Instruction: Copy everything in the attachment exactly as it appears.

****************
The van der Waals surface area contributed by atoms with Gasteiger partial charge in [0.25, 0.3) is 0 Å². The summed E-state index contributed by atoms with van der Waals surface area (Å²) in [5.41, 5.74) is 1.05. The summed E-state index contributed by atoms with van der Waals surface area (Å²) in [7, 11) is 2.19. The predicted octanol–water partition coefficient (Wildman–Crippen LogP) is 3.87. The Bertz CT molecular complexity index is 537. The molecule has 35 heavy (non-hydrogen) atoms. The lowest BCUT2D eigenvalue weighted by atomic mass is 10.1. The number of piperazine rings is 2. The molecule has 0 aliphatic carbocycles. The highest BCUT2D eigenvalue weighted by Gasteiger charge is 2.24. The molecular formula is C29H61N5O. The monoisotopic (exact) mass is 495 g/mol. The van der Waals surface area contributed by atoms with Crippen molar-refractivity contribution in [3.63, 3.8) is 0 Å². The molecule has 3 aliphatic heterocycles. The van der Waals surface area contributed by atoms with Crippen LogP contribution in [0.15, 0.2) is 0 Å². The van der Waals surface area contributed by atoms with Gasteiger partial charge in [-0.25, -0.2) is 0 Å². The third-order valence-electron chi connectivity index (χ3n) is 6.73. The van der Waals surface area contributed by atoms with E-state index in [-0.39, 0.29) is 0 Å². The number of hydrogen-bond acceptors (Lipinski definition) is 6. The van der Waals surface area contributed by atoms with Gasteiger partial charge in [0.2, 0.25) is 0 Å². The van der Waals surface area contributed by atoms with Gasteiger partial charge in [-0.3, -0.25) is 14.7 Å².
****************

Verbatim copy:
The van der Waals surface area contributed by atoms with Gasteiger partial charge in [0.25, 0.3) is 0 Å². The summed E-state index contributed by atoms with van der Waals surface area (Å²) in [5.41, 5.74) is 1.05. The summed E-state index contributed by atoms with van der Waals surface area (Å²) in [7, 11) is 2.19. The predicted octanol–water partition coefficient (Wildman–Crippen LogP) is 3.87. The Bertz CT molecular complexity index is 537. The molecule has 35 heavy (non-hydrogen) atoms. The lowest BCUT2D eigenvalue weighted by atomic mass is 10.1. The number of piperazine rings is 2. The molecule has 0 aliphatic carbocycles. The highest BCUT2D eigenvalue weighted by Gasteiger charge is 2.24. The molecular formula is C29H61N5O. The monoisotopic (exact) mass is 495 g/mol. The van der Waals surface area contributed by atoms with Crippen molar-refractivity contribution in [3.63, 3.8) is 0 Å². The molecule has 3 aliphatic heterocycles. The van der Waals surface area contributed by atoms with Crippen LogP contribution in [0.15, 0.2) is 0 Å². The van der Waals surface area contributed by atoms with Gasteiger partial charge in [-0.25, -0.2) is 0 Å². The third-order valence-electron chi connectivity index (χ3n) is 6.73. The van der Waals surface area contributed by atoms with E-state index in [-0.39, 0.29) is 0 Å². The number of hydrogen-bond acceptors (Lipinski definition) is 6. The van der Waals surface area contributed by atoms with Gasteiger partial charge in [0.2, 0.25) is 0 Å². The van der Waals surface area contributed by atoms with Gasteiger partial charge in [-0.3, -0.25) is 14.7 Å².